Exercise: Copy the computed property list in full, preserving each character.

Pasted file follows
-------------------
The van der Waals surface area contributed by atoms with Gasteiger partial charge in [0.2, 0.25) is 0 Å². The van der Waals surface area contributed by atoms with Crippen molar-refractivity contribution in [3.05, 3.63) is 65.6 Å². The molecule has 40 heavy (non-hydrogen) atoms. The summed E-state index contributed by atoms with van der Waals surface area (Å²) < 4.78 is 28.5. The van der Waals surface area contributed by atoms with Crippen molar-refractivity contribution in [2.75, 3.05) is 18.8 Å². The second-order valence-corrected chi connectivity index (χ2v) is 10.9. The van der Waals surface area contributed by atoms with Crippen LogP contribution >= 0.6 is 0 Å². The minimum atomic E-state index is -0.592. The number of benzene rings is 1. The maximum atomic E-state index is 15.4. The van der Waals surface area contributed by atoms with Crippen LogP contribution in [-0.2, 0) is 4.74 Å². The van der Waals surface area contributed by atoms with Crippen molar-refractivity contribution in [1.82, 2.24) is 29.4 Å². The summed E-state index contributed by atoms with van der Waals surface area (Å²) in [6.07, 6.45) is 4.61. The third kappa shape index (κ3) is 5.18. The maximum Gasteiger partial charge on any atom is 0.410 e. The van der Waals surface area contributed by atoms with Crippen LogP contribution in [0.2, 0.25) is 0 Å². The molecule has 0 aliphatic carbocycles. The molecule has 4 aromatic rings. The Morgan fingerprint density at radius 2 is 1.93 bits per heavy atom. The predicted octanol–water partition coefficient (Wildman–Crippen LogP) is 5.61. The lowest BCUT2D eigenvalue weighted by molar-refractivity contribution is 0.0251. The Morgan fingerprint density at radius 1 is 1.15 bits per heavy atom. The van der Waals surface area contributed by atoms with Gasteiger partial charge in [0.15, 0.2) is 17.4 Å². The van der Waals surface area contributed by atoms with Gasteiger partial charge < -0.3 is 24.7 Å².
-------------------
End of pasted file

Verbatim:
The van der Waals surface area contributed by atoms with Gasteiger partial charge in [0.2, 0.25) is 0 Å². The van der Waals surface area contributed by atoms with Crippen molar-refractivity contribution in [3.05, 3.63) is 65.6 Å². The molecule has 40 heavy (non-hydrogen) atoms. The summed E-state index contributed by atoms with van der Waals surface area (Å²) < 4.78 is 28.5. The van der Waals surface area contributed by atoms with Crippen molar-refractivity contribution in [2.75, 3.05) is 18.8 Å². The second-order valence-corrected chi connectivity index (χ2v) is 10.9. The van der Waals surface area contributed by atoms with Crippen LogP contribution >= 0.6 is 0 Å². The minimum atomic E-state index is -0.592. The number of benzene rings is 1. The maximum atomic E-state index is 15.4. The van der Waals surface area contributed by atoms with Crippen LogP contribution in [-0.2, 0) is 4.74 Å². The van der Waals surface area contributed by atoms with Crippen molar-refractivity contribution in [1.82, 2.24) is 29.4 Å². The summed E-state index contributed by atoms with van der Waals surface area (Å²) in [6.07, 6.45) is 4.61. The third kappa shape index (κ3) is 5.18. The maximum Gasteiger partial charge on any atom is 0.410 e. The van der Waals surface area contributed by atoms with Crippen LogP contribution in [0.2, 0.25) is 0 Å². The molecule has 0 aliphatic carbocycles. The molecule has 4 aromatic rings. The Morgan fingerprint density at radius 2 is 1.93 bits per heavy atom. The predicted octanol–water partition coefficient (Wildman–Crippen LogP) is 5.61. The lowest BCUT2D eigenvalue weighted by molar-refractivity contribution is 0.0251. The Morgan fingerprint density at radius 1 is 1.15 bits per heavy atom. The van der Waals surface area contributed by atoms with Gasteiger partial charge in [0.15, 0.2) is 17.4 Å². The van der Waals surface area contributed by atoms with Gasteiger partial charge < -0.3 is 24.7 Å².